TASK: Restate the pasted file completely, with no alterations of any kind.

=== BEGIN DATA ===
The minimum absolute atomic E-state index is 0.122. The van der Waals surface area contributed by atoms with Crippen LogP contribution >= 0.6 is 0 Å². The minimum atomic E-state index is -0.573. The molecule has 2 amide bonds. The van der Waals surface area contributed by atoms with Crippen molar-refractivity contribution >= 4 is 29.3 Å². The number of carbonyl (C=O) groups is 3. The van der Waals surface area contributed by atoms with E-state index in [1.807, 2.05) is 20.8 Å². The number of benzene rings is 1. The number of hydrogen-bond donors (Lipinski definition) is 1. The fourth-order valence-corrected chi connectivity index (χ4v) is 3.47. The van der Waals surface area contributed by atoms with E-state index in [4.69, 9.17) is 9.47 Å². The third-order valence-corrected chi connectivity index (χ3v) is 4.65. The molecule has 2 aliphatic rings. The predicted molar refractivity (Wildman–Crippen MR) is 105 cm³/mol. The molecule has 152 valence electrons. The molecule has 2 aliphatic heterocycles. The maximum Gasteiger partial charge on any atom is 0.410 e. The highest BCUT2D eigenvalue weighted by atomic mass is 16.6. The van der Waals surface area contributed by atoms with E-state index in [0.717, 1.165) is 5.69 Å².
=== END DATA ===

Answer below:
The minimum absolute atomic E-state index is 0.122. The van der Waals surface area contributed by atoms with Crippen LogP contribution >= 0.6 is 0 Å². The minimum atomic E-state index is -0.573. The molecule has 2 amide bonds. The van der Waals surface area contributed by atoms with Crippen molar-refractivity contribution >= 4 is 29.3 Å². The number of carbonyl (C=O) groups is 3. The van der Waals surface area contributed by atoms with E-state index in [1.807, 2.05) is 20.8 Å². The number of benzene rings is 1. The number of hydrogen-bond donors (Lipinski definition) is 1. The fourth-order valence-corrected chi connectivity index (χ4v) is 3.47. The van der Waals surface area contributed by atoms with E-state index in [4.69, 9.17) is 9.47 Å². The third-order valence-corrected chi connectivity index (χ3v) is 4.65. The molecule has 2 aliphatic rings. The predicted molar refractivity (Wildman–Crippen MR) is 105 cm³/mol. The molecule has 152 valence electrons. The molecule has 2 aliphatic heterocycles. The maximum Gasteiger partial charge on any atom is 0.410 e. The highest BCUT2D eigenvalue weighted by atomic mass is 16.6. The van der Waals surface area contributed by atoms with E-state index in [0.717, 1.165) is 5.69 Å².